Local Organization Warns of Growing Computer Malware/Virus Threats
After being on the backburner for years, home computer virus threats are on the upswing again warns a Westchester community computer non-profit organization, which suggests protective measures. The Westchester PC Users Group (WPCUG) alerts that scammers, hackers and other bad actors increasingly employ fake emails, fake alerts that pop up when viewing legitimate websites, telephone scams and anti-virus marketers peppering cyberspace with hard-sell sales messages.
All these literally touch all the homes in the region—and particularly try to trick untrained senior citizens into downloading malicious software.
WPCUG president Pierre Darmon, who is a computer consultant based in White Plains and a former career IBMer, senses a false sense of security by home users who think that computer viruses are aimed only at big companies and big industry. Not so, says Darmon. For example, he says that home users on websites can encounter a takeover of their web browser software by scammers with large-size messages such as “your computer may be infected” and other chilling warnings.
“This is scary because it makes you think that you’ve lost control of your computer since it is a full-screen message,” says Darmon. “And there’s a worry that the scammers may have done some more serious damage in the background.”
In reality, the scammers have only put the user’s browser in full screen mode that makes it difficult to close the page. WPCUG advises that users can make a safe exit most of the time by pressing simultaneously on their keyboards the keys Alt-F4 (on Windows) and Cmd-Q (on macOS). That closes the browser altogether and lets users regain control of their computer; after such force-closing, the browser can then be reopened.
Browsers are software to surf the internet such as Google Chrome, Mozilla Firefox and Microsoft Edge for Windows, and Apple Safari for macOS. Malware (a contraction of the phrase “malicious software”) is software that is harmful. One type of malware is a virus, self-replicating software designed to spread from computer to computer. Viruses typically infect computers through “phishing” (think of “fishing”) whereby users accept a computer prompt ostensibly from reputable sources that really is from scammers; scammers seek unauthorized access to digital devices such as a home computer, often with the aim of hijacking online banking or credit information to make purchases.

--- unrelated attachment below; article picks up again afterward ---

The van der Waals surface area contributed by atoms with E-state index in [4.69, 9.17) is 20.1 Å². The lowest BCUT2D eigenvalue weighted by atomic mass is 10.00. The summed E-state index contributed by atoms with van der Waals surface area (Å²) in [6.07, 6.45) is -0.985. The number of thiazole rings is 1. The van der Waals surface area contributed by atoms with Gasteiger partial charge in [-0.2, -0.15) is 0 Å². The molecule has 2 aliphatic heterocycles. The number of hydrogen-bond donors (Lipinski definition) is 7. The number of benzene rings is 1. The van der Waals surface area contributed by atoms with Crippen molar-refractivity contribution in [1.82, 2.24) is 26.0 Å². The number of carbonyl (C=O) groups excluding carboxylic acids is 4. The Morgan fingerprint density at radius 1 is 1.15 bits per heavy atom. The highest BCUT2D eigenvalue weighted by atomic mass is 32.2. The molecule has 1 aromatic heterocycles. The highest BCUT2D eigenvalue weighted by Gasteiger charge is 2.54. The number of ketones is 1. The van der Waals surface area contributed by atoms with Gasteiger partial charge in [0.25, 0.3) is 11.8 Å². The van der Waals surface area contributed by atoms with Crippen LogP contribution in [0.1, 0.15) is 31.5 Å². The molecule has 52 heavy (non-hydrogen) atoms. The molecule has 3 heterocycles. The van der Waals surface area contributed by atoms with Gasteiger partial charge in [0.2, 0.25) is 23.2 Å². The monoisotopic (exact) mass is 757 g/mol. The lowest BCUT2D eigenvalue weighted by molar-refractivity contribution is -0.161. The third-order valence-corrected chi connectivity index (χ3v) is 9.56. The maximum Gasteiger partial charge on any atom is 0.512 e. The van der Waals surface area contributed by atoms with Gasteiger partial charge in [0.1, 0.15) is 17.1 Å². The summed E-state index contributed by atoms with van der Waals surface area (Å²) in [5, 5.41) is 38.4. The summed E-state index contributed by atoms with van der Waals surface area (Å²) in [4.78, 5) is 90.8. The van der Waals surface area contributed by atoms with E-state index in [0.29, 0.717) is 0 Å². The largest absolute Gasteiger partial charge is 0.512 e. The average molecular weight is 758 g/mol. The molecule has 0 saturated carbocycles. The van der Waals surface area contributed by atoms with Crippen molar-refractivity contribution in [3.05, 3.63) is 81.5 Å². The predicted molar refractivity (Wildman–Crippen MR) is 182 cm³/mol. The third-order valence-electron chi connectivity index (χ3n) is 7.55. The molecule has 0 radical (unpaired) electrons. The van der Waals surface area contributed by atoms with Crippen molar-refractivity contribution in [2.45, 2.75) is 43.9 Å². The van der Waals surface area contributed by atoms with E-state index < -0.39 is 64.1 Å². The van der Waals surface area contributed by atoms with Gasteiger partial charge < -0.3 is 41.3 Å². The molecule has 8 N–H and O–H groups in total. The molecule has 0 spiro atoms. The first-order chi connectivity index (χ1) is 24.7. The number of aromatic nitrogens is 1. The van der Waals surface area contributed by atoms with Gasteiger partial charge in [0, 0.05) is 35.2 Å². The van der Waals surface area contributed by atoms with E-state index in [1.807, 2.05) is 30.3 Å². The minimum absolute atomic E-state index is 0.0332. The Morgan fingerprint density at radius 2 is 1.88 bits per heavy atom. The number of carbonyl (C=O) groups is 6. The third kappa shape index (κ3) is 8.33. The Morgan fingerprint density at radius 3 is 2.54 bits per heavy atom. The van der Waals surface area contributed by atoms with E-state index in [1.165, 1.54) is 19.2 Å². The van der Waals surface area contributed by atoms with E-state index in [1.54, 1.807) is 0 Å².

“Once you let someone with bad intentions into your machine, it’s usually downhill from there,” says Jonathan Hauff, a computer consultant based in Larchmont who is a former WPCUG president and current WPCUG workshop moderator. Regarding telephone calls from scammers, “these are not nice people, though they try to sound nice on the phone. It’s a con game to them. They really are heartless criminals out to take advantage of people, especially older people” who are often too trusting.
Here are the growing malware issues impacting home computer and personal devices:
• When in doubt about a phone or computer message for a bank transaction or online purchase such as with Amazon, don’t use links or phone numbers provided. If from scammers, those connections are not legitimate. Instead, independently dial or connect to a bank/retailer website to check the real status of an account.
• Beware of popups messages when browsing websites urging software updates, which are sometimes legitimate but also can be phishing disguised to download malware.
• Some computer security firms say that they can remove ransomware, which may be true; but once a ransomware executes a computer takeover, just removing some of the core malware software may not unlock computers and data.
• Sometimes legitimate antivirus companies blast hard-sell messages online to push consumers into buying high-price protection. WPCUG recommends simple anti-virus software from reputable companies that typically is offered in a free version to home users or upgraded “premium” version at modest cost.
• In what is a rare scam from the most sophisticated hackers, computers infected by malware can be used as listening devices to literally picking up sounds keystrokes from other devices within audio range. These aim to capture passwords being typed and are referred to as an “air gap,” a reference to two computers that are not directly connected.
• It’s advised to check with professionals if encountering persistent malware on personal devices, because simply making malware disappear from screens doesn’t necessary mean it’s really gone.
The Westchester PC Users Group (https://www.wpcug.org/) was established in 1981 as a non-profit that conducts workshops and serves as a sounding board for practical knowledge regarding computers, and mobile devices.